ject [ sub, ob, ab, in, inter, pro, re]
Zack Stadel builds paint until it becomes an entity. No id. But there it is. As with a minimalist cube, it is the thing, not about the thing. Funny how that common impulse leads one group of artists toward purity and another toward the sewer. Zack’s paintings have the presence of a someone, but not the essence. Confrontation with this lump that resembles a head generates ambivalence. There is something alien and oddly threatening. But what can be learned if caution is thrown to the wind and the significance of this thing is allowed to become the field of focus?
Andrew Holmquist is a different sort. More interested in the way of life. And he’s not toying with whether there is someone who is on (or in) the way. There is definitely a someone. But the rest of it may not be so clear. There are all kinds of ways that a concise person is bigger than they are. Sloughing skin, technological embellishments that extend functions of astounding varieties. Words generate presence though we all know the author, the source, the body has been rotting away for years. Perhaps these conversations start Andrew’s investigations, but like celebrities in mug shots, these folks have something to hide. There’s something about what is left rather than something that is building. Nothing is happening, so there is discomfort in assuming that an event is the proper context.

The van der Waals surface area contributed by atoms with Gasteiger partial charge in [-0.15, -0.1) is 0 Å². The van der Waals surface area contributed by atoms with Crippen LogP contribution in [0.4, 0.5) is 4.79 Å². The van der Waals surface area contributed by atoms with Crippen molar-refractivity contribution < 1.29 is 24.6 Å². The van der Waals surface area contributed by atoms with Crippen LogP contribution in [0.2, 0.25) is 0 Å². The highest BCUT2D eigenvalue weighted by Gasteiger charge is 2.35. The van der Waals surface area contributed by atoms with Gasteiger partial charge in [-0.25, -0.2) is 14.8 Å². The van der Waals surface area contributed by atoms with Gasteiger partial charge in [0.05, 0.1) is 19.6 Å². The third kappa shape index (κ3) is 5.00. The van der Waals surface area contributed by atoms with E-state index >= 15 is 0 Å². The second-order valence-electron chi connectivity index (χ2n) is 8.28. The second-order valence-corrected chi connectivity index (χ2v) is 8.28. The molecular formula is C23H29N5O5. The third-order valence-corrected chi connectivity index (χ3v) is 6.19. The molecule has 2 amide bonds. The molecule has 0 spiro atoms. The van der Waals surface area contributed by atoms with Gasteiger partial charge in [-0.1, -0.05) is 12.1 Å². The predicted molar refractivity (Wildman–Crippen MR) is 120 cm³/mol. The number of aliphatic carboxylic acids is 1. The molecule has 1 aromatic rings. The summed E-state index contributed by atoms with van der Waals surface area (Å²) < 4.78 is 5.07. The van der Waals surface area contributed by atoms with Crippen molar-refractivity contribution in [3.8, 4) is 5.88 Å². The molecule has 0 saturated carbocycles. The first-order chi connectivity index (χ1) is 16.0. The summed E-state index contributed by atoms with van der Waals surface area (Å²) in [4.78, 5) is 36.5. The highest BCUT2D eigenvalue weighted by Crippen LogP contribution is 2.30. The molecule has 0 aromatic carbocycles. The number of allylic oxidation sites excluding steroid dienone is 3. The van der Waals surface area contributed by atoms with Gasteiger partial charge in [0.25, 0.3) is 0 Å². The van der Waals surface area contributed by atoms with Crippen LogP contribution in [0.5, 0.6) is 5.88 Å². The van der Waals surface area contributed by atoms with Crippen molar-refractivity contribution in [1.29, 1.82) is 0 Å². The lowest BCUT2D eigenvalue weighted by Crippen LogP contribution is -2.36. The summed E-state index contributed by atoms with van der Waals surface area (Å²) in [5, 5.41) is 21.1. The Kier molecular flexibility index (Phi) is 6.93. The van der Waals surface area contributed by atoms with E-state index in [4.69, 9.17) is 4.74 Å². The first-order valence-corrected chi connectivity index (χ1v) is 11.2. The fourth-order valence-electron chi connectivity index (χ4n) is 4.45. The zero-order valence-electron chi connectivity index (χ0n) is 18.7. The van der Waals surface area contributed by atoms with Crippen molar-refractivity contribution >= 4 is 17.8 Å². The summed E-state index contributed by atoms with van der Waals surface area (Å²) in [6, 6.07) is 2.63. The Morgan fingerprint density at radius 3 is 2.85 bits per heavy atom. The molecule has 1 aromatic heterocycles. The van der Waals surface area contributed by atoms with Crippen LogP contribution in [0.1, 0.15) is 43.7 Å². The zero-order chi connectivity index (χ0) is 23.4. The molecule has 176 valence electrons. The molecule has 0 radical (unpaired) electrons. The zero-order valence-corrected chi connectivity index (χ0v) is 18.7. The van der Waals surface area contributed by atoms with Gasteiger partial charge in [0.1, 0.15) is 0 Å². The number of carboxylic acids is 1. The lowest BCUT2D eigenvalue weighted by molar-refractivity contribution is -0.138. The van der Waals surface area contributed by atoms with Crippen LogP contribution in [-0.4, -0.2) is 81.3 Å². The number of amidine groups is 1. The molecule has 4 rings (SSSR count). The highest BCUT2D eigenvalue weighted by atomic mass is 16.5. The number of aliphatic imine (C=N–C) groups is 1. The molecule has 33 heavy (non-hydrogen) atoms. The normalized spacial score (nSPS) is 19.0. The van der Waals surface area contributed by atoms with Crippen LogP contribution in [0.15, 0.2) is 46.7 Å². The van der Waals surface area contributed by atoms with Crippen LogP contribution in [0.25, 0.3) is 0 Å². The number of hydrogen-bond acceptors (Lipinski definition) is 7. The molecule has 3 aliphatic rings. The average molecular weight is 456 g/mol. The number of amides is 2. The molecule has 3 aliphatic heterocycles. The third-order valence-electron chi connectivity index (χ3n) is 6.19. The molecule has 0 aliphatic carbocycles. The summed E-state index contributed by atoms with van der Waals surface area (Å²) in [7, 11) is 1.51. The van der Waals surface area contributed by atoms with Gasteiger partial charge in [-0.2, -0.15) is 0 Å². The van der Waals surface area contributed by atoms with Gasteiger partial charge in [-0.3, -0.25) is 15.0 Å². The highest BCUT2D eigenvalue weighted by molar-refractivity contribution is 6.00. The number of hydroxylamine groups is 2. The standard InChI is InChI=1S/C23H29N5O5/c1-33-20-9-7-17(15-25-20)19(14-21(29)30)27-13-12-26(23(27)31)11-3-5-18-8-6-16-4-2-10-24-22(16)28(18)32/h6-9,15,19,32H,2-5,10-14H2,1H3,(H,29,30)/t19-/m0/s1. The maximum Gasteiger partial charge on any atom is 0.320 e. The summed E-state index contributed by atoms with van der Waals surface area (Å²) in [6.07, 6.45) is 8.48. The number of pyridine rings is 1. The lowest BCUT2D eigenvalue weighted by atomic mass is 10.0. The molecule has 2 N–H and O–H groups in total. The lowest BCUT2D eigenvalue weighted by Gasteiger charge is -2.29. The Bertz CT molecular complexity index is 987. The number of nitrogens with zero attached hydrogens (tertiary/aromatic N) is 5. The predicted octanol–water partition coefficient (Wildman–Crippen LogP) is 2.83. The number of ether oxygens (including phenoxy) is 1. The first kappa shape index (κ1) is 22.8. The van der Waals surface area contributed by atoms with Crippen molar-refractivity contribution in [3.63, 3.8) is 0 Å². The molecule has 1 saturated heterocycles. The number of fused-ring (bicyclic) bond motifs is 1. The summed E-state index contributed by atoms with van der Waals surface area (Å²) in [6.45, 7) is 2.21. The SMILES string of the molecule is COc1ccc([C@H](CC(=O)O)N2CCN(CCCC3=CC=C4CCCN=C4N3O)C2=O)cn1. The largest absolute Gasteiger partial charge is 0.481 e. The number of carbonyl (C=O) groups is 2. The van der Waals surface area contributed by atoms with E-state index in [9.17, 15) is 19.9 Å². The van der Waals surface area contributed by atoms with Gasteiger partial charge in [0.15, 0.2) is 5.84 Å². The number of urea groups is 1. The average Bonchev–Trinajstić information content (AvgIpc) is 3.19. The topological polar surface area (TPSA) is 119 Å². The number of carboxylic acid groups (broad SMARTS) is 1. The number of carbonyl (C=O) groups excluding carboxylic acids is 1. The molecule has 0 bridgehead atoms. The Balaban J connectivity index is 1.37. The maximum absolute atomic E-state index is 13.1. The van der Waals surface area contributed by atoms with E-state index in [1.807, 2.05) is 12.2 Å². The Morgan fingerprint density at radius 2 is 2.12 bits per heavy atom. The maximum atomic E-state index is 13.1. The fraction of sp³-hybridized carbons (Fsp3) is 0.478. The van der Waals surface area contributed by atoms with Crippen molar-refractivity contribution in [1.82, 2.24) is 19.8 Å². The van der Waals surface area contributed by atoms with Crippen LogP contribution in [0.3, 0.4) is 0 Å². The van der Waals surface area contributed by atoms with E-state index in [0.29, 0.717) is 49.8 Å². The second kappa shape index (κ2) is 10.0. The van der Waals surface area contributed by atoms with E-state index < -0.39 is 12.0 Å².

The temptation is there to pronounce this a pair of portrait artists. They are colorists and painters. The paintings are exuberant with the right amount of cocksure bravado. But none of these really gets to the flavor of just how these two artists are dealing with identification.
Temptation begs to sum up this show, but the paintings resist. At the end of the day it is a struggle between what is concise and what gets left a little messy.